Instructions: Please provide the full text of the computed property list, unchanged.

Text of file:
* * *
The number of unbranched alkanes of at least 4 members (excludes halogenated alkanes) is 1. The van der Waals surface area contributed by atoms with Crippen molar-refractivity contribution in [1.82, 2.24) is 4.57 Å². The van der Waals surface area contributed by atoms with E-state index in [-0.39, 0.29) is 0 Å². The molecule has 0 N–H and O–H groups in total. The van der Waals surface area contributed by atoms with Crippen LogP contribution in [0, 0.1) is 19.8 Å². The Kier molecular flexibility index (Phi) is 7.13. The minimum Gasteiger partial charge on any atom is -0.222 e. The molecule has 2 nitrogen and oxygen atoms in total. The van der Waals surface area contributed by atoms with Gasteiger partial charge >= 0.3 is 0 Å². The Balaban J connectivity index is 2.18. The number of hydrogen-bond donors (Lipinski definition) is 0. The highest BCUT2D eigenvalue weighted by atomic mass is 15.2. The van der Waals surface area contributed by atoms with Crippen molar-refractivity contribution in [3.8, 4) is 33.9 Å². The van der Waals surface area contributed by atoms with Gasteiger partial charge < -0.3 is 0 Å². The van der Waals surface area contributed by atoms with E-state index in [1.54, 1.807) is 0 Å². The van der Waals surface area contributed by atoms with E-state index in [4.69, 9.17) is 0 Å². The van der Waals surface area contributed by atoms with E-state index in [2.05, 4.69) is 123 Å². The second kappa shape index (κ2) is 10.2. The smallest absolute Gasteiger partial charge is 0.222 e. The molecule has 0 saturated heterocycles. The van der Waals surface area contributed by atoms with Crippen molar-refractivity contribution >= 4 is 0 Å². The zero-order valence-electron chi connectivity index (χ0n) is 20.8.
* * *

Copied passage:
The number of unbranched alkanes of at least 4 members (excludes halogenated alkanes) is 1. The van der Waals surface area contributed by atoms with Crippen molar-refractivity contribution in [1.82, 2.24) is 4.57 Å². The van der Waals surface area contributed by atoms with E-state index in [-0.39, 0.29) is 0 Å². The molecule has 0 N–H and O–H groups in total. The van der Waals surface area contributed by atoms with Crippen LogP contribution in [0, 0.1) is 19.8 Å². The Kier molecular flexibility index (Phi) is 7.13. The minimum Gasteiger partial charge on any atom is -0.222 e. The molecule has 2 nitrogen and oxygen atoms in total. The van der Waals surface area contributed by atoms with Gasteiger partial charge >= 0.3 is 0 Å². The Balaban J connectivity index is 2.18. The number of hydrogen-bond donors (Lipinski definition) is 0. The highest BCUT2D eigenvalue weighted by atomic mass is 15.2. The van der Waals surface area contributed by atoms with Crippen molar-refractivity contribution in [3.8, 4) is 33.9 Å². The van der Waals surface area contributed by atoms with Gasteiger partial charge < -0.3 is 0 Å². The van der Waals surface area contributed by atoms with E-state index in [1.54, 1.807) is 0 Å². The van der Waals surface area contributed by atoms with E-state index in [4.69, 9.17) is 0 Å². The van der Waals surface area contributed by atoms with E-state index in [2.05, 4.69) is 123 Å². The second kappa shape index (κ2) is 10.2. The smallest absolute Gasteiger partial charge is 0.222 e. The molecule has 0 saturated heterocycles. The van der Waals surface area contributed by atoms with Crippen molar-refractivity contribution >= 4 is 0 Å². The zero-order valence-electron chi connectivity index (χ0n) is 20.8.